Under legislation approved by ministers on Thursday, national authorities in the 27-nation bloc will give one another access to vehicle registration data so a Czech driver photographed speeding in France, for example, would not escape a fine.
"Foreign drivers account for 5% of traffic on Europe's roads, but 15% of the speeding offences. Well if you are that speeding driver, I have bad news. It's about to stop," said EU Transport Commissioner Siim Kallas.
Offences embraced by the law are speeding, drink driving, failing to wear a seatbelt and failing to stop at traffic lights, which statistics show cause 75% of all road accident deaths.
Parking offences are not included in the bill.
The new EU-wide rules still need backing from the European Parliament before becoming law. The Greens have already said the proposals are too weak and urged MEPs to strengthen them when the bill goes to Parliament.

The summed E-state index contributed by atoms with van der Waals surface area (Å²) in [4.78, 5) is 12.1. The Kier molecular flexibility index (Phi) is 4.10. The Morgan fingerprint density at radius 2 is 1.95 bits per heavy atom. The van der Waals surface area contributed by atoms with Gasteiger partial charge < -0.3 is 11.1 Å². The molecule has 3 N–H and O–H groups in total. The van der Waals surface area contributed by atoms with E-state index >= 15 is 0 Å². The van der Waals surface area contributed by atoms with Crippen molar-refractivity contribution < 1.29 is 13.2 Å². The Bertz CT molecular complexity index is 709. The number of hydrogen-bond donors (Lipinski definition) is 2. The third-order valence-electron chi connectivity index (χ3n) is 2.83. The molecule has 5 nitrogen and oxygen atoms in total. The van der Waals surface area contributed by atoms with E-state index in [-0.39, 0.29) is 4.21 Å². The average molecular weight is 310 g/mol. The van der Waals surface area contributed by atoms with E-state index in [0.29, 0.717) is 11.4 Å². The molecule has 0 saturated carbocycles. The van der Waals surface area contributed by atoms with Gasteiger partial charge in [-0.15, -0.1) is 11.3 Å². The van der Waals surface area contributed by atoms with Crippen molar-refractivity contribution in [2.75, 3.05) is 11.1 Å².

"Regrettably, it has been effectively left up to national rules to determine ultimate liability for offences" committed by foreign drivers, said Green MEP Michael Cramer (Germany). "In Germany, for instance, the vehicle owner can still refuse to provide information about the responsible driver and thus effectively dodge punishment."
Cramer also found it "regrettable that only fines of more than €70 would be enforceable cross-border".
British and Danish opt-out
Parliaments in Britain, Ireland and Denmark may still decide not to adopt the law as those countries have opt-outs from the EU's police cooperation.
Under the legislation, drivers would be fined according to laws of the country where they commit an offence.
Some EU countries already cooperate. Belgian drivers photographed speeding in France are likely to receive tickets at home. But Poles can feel safe once they have crossed their border.
(EurActiv with Reuters.)